It is a small bowl, only about 6" diameter now, tho the flat fused piece was wider.  I used the Bullseye slump prog. which is set into my programmer for my Hobbyfuser.

1. Rate 167 - 640 10mins
2.        Full - 482  1 hr
3.         56  -371  00.01
end.

I need to check this against the suggestion on the moulds website, but that is in F not C and I cannot do it in my head.

As I look at it closely now, it is even less successful than I thought, it is not only thick, but has slumped unevenly! Maybe because I fused a patterned top layer to a base layer...the base is clear, the top layer has a mix of streaky and irridescent glass. 

Also, on the "high" side of the bowl, I can feel a very slight difference in the smoothness of the glass....I suspect that the mould has not been evenly made, I am sure this doesn't help!  The whole thing is a disaster ...and looks VERY unprofessional, which I really dislike.  Looks like a child made it.

Well, I am quite glad that the mould cost me nothing, although I am sure that the maker will want to see me make a successful bowl with it........oh dear.
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Zeldazog
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« Reply #5 on: February 12, 2015, 06:42:48 PM »


I need to check this against the suggestion on the moulds website, but that is in F not C and I cannot do it in my head.


I like this site, because although temperature conversion is easy to find, rate conversion is less so, so this is bookmarked on computer and on phone :-)

http://www.warmglass.com/phpBB/index.php

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Pat from Canvey
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« Reply #6 on: February 13, 2015, 02:55:10 AM »

I looked at the site and was surprised to find they were disparaging using terracotta pots for pot melts. I've always used them and frequently drilled extra holes with no problems. I just throw the pot away after use because they're so cheap. Oh well I suppose they want you to buy their more expensive molds  Roll Eyes  Roll Eyes  Roll Eyes  Roll Eyes  Roll Eyes I also use terracotta flower pots in the vitrigraph kiln, 0.69 in the local garcen centre.
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flame n fuse
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« Reply #7 on: February 13, 2015, 11:24:56 AM »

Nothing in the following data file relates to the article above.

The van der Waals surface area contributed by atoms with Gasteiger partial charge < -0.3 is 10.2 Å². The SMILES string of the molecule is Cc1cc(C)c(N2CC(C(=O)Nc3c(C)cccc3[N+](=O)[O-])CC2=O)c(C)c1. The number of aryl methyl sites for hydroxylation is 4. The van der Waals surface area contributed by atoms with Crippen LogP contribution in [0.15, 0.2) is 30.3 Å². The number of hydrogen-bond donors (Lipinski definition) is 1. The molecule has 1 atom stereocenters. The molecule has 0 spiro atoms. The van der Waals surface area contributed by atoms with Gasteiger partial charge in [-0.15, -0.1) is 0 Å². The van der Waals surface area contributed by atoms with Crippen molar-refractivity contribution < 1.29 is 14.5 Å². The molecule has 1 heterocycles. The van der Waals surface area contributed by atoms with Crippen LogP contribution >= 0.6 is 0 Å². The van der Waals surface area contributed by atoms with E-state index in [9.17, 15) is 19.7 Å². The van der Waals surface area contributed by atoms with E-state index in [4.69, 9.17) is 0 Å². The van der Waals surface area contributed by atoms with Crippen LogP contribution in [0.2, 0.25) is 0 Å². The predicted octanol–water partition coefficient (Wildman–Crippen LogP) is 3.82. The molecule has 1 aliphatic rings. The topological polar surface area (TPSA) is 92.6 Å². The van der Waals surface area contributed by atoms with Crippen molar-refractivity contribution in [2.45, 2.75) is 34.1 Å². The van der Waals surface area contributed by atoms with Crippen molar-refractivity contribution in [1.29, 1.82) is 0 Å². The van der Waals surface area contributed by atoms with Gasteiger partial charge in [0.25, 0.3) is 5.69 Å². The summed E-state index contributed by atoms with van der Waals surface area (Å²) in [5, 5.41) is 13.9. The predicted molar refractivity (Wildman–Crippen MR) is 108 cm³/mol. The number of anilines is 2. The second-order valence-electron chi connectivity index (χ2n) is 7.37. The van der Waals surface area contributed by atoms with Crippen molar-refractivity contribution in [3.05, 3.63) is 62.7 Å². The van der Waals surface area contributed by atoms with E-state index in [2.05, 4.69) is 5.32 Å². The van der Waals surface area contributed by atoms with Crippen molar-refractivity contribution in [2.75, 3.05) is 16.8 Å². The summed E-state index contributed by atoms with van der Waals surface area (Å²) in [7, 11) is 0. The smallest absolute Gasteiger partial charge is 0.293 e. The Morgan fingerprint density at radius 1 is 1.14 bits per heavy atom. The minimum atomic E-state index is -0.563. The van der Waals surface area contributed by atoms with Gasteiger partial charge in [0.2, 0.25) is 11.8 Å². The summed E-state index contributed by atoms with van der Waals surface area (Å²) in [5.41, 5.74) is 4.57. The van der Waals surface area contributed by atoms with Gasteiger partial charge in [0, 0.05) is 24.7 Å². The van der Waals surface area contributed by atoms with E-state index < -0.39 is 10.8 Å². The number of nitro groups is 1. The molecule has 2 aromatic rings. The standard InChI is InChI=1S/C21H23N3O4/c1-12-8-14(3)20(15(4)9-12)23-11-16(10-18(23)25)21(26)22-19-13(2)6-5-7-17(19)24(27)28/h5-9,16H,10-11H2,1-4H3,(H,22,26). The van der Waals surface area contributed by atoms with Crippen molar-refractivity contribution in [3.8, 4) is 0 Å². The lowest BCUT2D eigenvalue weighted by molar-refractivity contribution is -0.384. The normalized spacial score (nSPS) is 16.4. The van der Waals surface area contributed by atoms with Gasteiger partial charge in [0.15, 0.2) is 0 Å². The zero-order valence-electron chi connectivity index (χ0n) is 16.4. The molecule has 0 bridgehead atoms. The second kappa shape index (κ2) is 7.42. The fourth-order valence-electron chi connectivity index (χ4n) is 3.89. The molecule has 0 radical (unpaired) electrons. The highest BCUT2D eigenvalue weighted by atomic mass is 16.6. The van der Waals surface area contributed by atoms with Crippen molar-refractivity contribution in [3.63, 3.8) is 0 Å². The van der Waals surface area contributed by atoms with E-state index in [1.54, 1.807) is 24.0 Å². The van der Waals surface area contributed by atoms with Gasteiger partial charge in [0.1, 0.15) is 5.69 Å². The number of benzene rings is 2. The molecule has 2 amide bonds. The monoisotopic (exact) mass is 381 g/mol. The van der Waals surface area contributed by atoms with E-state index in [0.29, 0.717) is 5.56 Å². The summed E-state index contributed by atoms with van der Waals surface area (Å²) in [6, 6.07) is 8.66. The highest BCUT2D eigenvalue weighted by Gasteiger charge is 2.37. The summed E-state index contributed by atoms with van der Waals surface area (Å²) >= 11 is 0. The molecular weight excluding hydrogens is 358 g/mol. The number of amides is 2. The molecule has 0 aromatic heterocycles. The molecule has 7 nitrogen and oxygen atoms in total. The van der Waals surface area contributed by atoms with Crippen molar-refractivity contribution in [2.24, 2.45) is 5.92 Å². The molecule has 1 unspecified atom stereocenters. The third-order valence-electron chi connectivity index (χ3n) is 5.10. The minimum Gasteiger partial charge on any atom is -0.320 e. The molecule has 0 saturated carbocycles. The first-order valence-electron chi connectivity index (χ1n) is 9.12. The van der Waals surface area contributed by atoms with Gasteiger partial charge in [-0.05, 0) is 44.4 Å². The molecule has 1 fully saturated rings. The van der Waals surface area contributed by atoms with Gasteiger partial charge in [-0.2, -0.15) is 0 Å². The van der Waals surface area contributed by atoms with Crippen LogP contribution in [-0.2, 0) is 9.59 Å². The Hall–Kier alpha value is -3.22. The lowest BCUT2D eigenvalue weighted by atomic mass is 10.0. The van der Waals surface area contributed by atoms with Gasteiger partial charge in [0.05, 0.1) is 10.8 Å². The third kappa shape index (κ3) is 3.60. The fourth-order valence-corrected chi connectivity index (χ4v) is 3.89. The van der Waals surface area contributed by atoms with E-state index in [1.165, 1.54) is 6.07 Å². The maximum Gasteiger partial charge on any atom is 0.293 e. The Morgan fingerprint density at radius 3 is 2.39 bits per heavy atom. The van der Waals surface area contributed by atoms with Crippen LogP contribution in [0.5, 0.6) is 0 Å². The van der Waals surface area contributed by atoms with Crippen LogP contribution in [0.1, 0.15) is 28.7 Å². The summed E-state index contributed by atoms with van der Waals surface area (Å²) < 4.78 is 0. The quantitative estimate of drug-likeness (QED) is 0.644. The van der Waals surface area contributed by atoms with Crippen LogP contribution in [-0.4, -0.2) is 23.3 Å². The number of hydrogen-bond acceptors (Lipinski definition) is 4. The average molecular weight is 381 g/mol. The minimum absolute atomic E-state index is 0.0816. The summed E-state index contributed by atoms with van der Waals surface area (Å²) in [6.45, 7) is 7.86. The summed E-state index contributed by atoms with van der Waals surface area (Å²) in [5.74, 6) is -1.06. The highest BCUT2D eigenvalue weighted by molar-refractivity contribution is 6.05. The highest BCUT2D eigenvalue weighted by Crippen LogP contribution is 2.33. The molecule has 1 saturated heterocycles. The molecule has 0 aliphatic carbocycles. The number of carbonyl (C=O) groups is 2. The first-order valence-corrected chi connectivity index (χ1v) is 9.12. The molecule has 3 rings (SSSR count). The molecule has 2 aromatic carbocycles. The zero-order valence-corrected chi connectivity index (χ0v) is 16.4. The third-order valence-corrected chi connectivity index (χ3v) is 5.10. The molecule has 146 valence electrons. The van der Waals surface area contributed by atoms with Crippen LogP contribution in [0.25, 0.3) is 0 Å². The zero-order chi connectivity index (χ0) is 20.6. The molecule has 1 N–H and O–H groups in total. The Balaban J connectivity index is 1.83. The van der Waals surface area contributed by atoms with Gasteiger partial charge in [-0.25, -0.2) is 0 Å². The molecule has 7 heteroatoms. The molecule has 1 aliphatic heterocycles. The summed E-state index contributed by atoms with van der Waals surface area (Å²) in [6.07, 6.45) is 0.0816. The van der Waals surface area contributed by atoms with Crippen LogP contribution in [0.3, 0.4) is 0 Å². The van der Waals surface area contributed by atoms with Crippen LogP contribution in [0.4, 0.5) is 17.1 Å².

The programme we have used for successful slumps of 20 cm diameter bowl in hobbyfuser is this
rate 100 to 550C soak 15 min
rate 166 to 638 soak 10 min
rate full to 515C soak 60 min
rate 50 to 300C soak 0 min
rate full to 21C switch off

uneven slumps could be due to several things for instance, having one side of the mould close to an edge of the kiln, or on a high shelf rather close to the elements
or having glass of rather variable thickness - how even was your top layer?
or having one side of the glass 'drag' on the mould during the slump - due to uneven kiln wash for instance.

When you talk about difference in the smoothness - do you mean devitrification, or are you getting jaggy points?

I know this is more complicated than your programme (which is the same as one on the bullseye website for a 12 inch diameter piece.), but we find it works well and so we stick with it.

It sounds a bit as if it got too hot and has started to flow, not just slump. This document is well worth a read .....

http://www.bullseyeglass.com/images/stories/bullseye/PDF/TechNotes/TechNote_4_2015.pdf
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jackiesimmonds
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« Reply #8 on: February 13, 2015, 12:21:26 PM »

wow, thanks for this schedule - I am nervous of changing my programmes because the kiln is new and I am a bit scared of the programmer!    But I will have a go.  I need to, because I want to do some fire polishing and there isn't a programme for that.  I have to bite the bullet.  It is just SO different to my little paragon kiln's programmer.  that drives me nuts, it is a 12 button programmer and I hate it.  It has taken me a year to become comfortable with it.   (It is my enamelling kiln).